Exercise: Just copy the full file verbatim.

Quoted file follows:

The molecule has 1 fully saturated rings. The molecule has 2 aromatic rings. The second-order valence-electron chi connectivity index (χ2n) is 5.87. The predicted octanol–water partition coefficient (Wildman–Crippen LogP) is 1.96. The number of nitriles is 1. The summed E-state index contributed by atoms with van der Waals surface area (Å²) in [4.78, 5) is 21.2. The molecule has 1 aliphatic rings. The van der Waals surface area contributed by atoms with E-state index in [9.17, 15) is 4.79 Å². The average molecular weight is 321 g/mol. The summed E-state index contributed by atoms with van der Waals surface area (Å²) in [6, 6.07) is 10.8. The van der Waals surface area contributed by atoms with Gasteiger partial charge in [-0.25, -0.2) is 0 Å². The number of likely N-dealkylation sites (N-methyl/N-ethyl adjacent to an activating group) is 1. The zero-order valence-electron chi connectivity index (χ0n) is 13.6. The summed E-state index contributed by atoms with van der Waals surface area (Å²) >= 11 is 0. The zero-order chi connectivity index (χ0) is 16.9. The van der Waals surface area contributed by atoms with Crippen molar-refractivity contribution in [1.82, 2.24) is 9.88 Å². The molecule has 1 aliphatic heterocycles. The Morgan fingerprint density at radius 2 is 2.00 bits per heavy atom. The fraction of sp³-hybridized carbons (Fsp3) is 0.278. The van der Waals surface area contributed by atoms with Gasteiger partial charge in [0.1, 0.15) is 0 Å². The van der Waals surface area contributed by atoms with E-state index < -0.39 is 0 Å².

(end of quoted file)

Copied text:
The molecule has 1 fully saturated rings. The molecule has 2 aromatic rings. The second-order valence-electron chi connectivity index (χ2n) is 5.87. The predicted octanol–water partition coefficient (Wildman–Crippen LogP) is 1.96. The number of nitriles is 1. The summed E-state index contributed by atoms with van der Waals surface area (Å²) in [4.78, 5) is 21.2. The molecule has 1 aliphatic rings. The van der Waals surface area contributed by atoms with E-state index in [9.17, 15) is 4.79 Å². The average molecular weight is 321 g/mol. The summed E-state index contributed by atoms with van der Waals surface area (Å²) in [6, 6.07) is 10.8. The van der Waals surface area contributed by atoms with Gasteiger partial charge in [-0.25, -0.2) is 0 Å². The number of likely N-dealkylation sites (N-methyl/N-ethyl adjacent to an activating group) is 1. The zero-order valence-electron chi connectivity index (χ0n) is 13.6. The summed E-state index contributed by atoms with van der Waals surface area (Å²) >= 11 is 0. The zero-order chi connectivity index (χ0) is 16.9. The van der Waals surface area contributed by atoms with Crippen molar-refractivity contribution in [1.82, 2.24) is 9.88 Å². The molecule has 1 aliphatic heterocycles. The Morgan fingerprint density at radius 2 is 2.00 bits per heavy atom. The fraction of sp³-hybridized carbons (Fsp3) is 0.278. The van der Waals surface area contributed by atoms with Gasteiger partial charge in [0.1, 0.15) is 0 Å². The van der Waals surface area contributed by atoms with E-state index < -0.39 is 0 Å².